Trimethoprim (top) and sulfamethoxazole (bottom)
Combination of
Trimethoprim Dihydrofolate reductase inhibitor
Sulfamethoxazole Sulfonamide antibiotic
Clinical data
Trade names Bactrim, Cotrim, Septra, others
AHFS/ Monograph
Routes of
By mouth, intravenous[1]
ATC code J01EE01 (WHO)
Legal status
Legal status
CAS Number 8064-90-2
PubChem (CID) 358641
DrugBank DB00440
ChemSpider 318412

Trimethoprim/sulfamethoxazole (TMP/SMX), also known as co-trimoxazole among other names, is an antibiotic used to treat a variety of bacterial infections.[1] It consists of one part trimethoprim to five parts sulfamethoxazole.[2] It is used for urinary tract infections, MRSA skin infections, travelers' diarrhea, respiratory tract infections, and cholera, among others.[1][2] It may be used both to treat and prevent pneumocystis pneumonia in people with HIV/AIDS. It can be given by mouth or intravenously.[1]

Common side effects include nausea, vomiting, rash, and diarrhea. Severe allergic reactions and Clostridium difficile diarrhea may occasionally occur. Its use near the end of pregnancy is not recommended.[1] It appears to be okay during breastfeeding as long as the baby is healthy.[3] TMP/SMX generally results in bacterial death. It works by blocking the making of folate by the bacteria.[1]

TMP/SMX was first sold in 1974.[4] It is on the World Health Organization's List of Essential Medicines, the most important medications needed in a basic health system.[5] It is available as a generic medication and is not very expensive.[2] In the United States it is about 0.40 USD per dose.[1]

Medical uses

Co-trimoxazole was claimed to be more effective than either of its components individually in treating bacterial infections, although this was later disputed.[6] Because it has a higher incidence of adverse effects, including allergic responses, its use has been restricted in many countries to very specific circumstances where its improved efficacy has been demonstrated.[7] It may be effective in a variety of upper and lower respiratory tract infections, renal and urinary tract infections, gastrointestinal tract infections, skin and wound infections, septicaemias, and other infections caused by sensitive organisms. Co-trimoxazole in retinochoroiditis shows a reduction in the risk of recurrent retinochoroiditis.[8] The global problem of advancing antimicrobial resistance has led to a renewed interest in the use of co-trimoxazole more recently.[9]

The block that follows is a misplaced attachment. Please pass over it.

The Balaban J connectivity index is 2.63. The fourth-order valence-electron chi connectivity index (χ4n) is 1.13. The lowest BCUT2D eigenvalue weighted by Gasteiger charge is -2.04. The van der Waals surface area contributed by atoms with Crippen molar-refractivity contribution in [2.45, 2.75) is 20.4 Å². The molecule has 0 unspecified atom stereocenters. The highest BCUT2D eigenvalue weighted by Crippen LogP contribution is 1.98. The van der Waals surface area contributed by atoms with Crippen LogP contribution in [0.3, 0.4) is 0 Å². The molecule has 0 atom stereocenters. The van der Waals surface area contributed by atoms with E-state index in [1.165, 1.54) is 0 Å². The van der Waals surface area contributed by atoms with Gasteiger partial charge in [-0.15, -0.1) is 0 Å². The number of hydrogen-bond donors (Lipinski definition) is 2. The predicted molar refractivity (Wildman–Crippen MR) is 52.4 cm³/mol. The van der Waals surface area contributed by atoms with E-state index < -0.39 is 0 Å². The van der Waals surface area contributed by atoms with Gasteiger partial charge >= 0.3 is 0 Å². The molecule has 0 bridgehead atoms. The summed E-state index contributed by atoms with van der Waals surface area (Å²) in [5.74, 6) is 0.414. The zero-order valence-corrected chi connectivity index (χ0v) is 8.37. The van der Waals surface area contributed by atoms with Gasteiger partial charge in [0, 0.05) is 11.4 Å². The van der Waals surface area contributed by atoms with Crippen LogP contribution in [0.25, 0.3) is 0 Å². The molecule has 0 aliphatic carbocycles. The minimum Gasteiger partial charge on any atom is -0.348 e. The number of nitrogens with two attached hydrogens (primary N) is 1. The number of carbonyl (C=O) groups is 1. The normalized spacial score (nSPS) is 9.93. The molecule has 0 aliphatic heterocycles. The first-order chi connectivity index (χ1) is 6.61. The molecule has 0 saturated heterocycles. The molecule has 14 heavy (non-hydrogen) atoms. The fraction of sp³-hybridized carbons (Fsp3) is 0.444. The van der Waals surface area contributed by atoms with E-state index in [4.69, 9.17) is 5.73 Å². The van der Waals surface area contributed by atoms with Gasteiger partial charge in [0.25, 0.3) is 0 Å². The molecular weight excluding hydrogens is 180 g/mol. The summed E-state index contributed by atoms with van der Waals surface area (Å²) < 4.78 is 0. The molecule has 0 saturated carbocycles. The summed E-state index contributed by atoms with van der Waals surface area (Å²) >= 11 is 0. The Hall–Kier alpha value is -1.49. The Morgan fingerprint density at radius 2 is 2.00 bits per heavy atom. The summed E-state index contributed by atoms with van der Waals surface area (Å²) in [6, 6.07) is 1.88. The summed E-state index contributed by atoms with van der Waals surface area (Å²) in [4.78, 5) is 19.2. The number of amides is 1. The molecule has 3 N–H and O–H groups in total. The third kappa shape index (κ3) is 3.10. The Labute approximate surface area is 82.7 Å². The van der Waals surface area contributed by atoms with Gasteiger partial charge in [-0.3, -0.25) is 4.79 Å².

Organisms against which co-trimoxazole can be effective include:[10][11]

The only notable nonsusceptible organisms are the mycoplasmae[11] and Francisella tularensis (the causative organism of tularaemia).[12][13]

Pregnancy and breast feeding

Its use during pregnancy is contraindicated, although it has been placed in Australian and American pregnancy category C.[10] Despite this, its use during the first trimester (during organogenesis) and 12 weeks prior to pregnancy has been associated with an increased risk of congenital malformations, especially malformations associated with maternal folic acid deficiency (which is most likely related to the mechanism of action of co-trimoxazole) such as neural tube defects such as spina bifida, cardiovascular malformations (e.g. Ebstein's anomaly), urinary tract defects, oral clefts, and club foot in epidemiological studies.[10] Its use later on during pregnancy also increases the risk of preterm labour (odds ratio: 1.51) and low birth weight (odds ratio: 1.67).[14][15] Animal studies have yielded similarly discouraging results.[16] It is also excreted in breast milk and hence nursing during treatment with co-trimoxazole is generally advised against.[10]

Adverse effects


Contraindications include the following:[10][17]


Its use is advised against in patients being concomitantly treated with:[10][16][17][18][19][20]


Likely signs of toxicity include:[16]

  • Nausea
  • Vomiting
  • Dizziness
  • Headache
  • Mental depression
  • Confusion
  • Bone marrow depression
  • Loss of appetite
  • Colic
  • Drowsiness
  • Unconsciousness

The recommended treatment for overdose includes:[16]

Alkalinisation of the urine may reduce the toxicity of sulfamethoxazole, but it may increase the toxic effects of trimethoprim.[16]


Tetrahydrofolate synthesis pathway